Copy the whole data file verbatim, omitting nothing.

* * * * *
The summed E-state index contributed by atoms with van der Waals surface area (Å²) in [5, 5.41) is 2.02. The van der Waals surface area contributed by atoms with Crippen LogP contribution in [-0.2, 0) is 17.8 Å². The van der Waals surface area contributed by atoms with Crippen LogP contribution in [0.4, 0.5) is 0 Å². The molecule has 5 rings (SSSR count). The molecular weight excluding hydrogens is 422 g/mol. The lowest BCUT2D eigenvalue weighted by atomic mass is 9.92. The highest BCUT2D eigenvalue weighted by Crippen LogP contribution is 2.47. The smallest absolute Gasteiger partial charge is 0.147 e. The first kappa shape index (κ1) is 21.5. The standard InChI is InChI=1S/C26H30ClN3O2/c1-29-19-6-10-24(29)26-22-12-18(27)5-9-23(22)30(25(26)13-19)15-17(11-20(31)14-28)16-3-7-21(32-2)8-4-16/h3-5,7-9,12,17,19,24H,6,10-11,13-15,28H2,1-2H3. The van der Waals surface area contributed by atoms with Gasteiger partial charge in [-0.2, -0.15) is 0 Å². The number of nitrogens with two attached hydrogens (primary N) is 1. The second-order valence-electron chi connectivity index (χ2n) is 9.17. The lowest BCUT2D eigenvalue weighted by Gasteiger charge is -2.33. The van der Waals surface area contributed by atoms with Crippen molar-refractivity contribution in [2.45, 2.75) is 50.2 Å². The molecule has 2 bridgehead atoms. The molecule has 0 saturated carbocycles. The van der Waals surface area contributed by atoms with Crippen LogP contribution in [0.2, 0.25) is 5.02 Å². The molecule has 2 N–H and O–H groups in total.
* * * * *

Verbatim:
The summed E-state index contributed by atoms with van der Waals surface area (Å²) in [5, 5.41) is 2.02. The van der Waals surface area contributed by atoms with Crippen LogP contribution in [-0.2, 0) is 17.8 Å². The van der Waals surface area contributed by atoms with Crippen LogP contribution in [0.4, 0.5) is 0 Å². The molecule has 5 rings (SSSR count). The molecular weight excluding hydrogens is 422 g/mol. The lowest BCUT2D eigenvalue weighted by atomic mass is 9.92. The highest BCUT2D eigenvalue weighted by Crippen LogP contribution is 2.47. The smallest absolute Gasteiger partial charge is 0.147 e. The first kappa shape index (κ1) is 21.5. The standard InChI is InChI=1S/C26H30ClN3O2/c1-29-19-6-10-24(29)26-22-12-18(27)5-9-23(22)30(25(26)13-19)15-17(11-20(31)14-28)16-3-7-21(32-2)8-4-16/h3-5,7-9,12,17,19,24H,6,10-11,13-15,28H2,1-2H3. The van der Waals surface area contributed by atoms with Gasteiger partial charge in [-0.2, -0.15) is 0 Å². The number of nitrogens with two attached hydrogens (primary N) is 1. The second-order valence-electron chi connectivity index (χ2n) is 9.17. The lowest BCUT2D eigenvalue weighted by Gasteiger charge is -2.33. The van der Waals surface area contributed by atoms with Crippen molar-refractivity contribution in [2.45, 2.75) is 50.2 Å². The molecule has 2 bridgehead atoms. The molecule has 0 saturated carbocycles. The van der Waals surface area contributed by atoms with Crippen LogP contribution in [0.2, 0.25) is 5.02 Å². The molecule has 2 N–H and O–H groups in total.